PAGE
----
Bible Books2Urumuri Social Centre (USC) is hosting a series of conferences which will run through 2017. The conferences are meant to help the audience discover and appreciate the wealth unfolded in the Scriptures.

The topic for the month of February was about the “Geography, History and Formation of the Bible”. The conference sought to lead the Bible users to a better understanding of its message by taking them through the Bible’s space delimitations, time evolution and how it resulted into different Bible canons used by different Judeo-Christian religions.

According to Fr. Martin Mudendeli, SJ, the Scriptures that make up the Bible emerged from the Middle East and the Mediterranean Basin. In the Old Testament, different regions such as Mesopotamia, Egypt, the Sinai Desert and others are mentioned according to the movements of the people of Israel and their ancestors. For the New Testament, the Scriptures follow the steps of Jesus in different parts of Israel (Galilea, Samaria and Jerusalem) and of His disciples who spread the Gospel in Greece and the rest of the Roman Empire.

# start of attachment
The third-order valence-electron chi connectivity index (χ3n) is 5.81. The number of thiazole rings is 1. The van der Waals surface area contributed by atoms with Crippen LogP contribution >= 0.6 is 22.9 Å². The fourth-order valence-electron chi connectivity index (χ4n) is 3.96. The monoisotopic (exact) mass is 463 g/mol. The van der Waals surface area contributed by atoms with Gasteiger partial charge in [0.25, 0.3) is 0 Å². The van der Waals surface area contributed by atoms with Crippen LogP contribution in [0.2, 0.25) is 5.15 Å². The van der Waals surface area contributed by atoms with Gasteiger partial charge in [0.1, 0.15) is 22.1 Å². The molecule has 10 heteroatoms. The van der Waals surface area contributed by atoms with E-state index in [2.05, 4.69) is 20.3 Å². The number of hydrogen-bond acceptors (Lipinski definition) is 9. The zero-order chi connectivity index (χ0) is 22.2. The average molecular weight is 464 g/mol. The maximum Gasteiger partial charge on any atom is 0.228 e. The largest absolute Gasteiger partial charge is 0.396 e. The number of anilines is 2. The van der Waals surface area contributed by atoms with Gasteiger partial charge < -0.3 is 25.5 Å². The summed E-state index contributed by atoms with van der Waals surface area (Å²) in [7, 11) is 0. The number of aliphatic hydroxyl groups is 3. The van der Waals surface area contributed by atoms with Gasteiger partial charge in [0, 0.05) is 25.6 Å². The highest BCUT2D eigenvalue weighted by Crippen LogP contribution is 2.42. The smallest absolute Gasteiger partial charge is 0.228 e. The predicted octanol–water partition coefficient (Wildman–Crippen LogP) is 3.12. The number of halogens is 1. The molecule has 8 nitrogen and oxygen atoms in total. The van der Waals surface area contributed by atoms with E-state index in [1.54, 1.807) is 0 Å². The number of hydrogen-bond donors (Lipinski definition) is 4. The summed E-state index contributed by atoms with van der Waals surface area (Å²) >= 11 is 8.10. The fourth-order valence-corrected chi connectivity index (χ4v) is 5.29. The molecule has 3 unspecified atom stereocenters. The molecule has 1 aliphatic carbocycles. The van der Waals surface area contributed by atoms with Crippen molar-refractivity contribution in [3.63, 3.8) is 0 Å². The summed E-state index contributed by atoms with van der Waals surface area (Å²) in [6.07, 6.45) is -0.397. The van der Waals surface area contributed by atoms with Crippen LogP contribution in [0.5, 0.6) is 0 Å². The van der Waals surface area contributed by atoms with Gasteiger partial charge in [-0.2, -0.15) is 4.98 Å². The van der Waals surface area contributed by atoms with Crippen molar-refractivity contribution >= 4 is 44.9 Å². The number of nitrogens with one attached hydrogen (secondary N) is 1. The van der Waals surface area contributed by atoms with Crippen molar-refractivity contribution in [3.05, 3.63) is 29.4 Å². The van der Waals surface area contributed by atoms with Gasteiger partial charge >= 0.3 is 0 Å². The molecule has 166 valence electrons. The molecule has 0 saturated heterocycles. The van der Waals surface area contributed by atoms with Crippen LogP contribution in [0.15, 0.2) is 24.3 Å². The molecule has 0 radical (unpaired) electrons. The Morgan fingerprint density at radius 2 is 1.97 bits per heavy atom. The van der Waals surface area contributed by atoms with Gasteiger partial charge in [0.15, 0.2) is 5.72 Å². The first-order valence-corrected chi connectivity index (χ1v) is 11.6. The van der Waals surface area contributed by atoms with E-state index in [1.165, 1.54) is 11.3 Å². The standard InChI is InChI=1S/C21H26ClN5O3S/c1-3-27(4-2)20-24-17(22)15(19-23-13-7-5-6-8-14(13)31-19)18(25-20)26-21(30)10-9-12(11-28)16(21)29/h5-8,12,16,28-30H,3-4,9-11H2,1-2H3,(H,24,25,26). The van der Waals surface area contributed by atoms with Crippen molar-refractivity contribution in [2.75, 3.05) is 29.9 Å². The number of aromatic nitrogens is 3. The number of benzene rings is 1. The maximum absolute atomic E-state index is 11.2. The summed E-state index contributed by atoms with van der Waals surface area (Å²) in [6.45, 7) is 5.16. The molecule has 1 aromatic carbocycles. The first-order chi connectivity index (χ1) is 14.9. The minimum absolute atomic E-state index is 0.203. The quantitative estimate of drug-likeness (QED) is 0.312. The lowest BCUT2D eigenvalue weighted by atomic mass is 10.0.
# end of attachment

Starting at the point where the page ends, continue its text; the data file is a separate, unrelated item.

History in the Bible is told according to periods and moments of change between them. The periods are defined mostly by the political situation of the Israelites. The Bible history runs from the period before Patriarchs and Matriarchs (Prehistory) to the Roman period (from 63 B.C. to the New Testament and after). It also runs through the Judges period, the Unified Kingdom, the division of the Kingdom and the successive invasions by the then rising powers.

With regard to the formation of the Bible as a collection of God-inspired books designed to be a people’s life guidance, Fr. Martin, SJ contends that “it is important to keep in mind that the Bible like Constitutions is inclusive and exclusive”. Each Bible canon takes books and excludes others according to what suits its users. Among the most popular Bible canons contentions are observed in the Old Testament composition whereby, for instance, the Hebrew Canon counts 24 books only; the Greek translation of the Hebrew Canon has 46 books; while the Catholic Canon carries 46 books; the Protestant Canon is with 39 books; and the Orthodox Canon has 45 books.

In conclusion, Fr. Martin, SJ cautioned that the fact that Scriptures are presented disproportionally in different Canons, this should not be a reason for quarrels among different religions. Instead, he advised that everyone should feel free to uphold the Canon of their choice but they should also remain open to other Bible Canons for a better understanding of the variations behind the determination of those canons.


By Nsabimana Marie Ange,
Communications Assistant at RWB Jesuit Development Office

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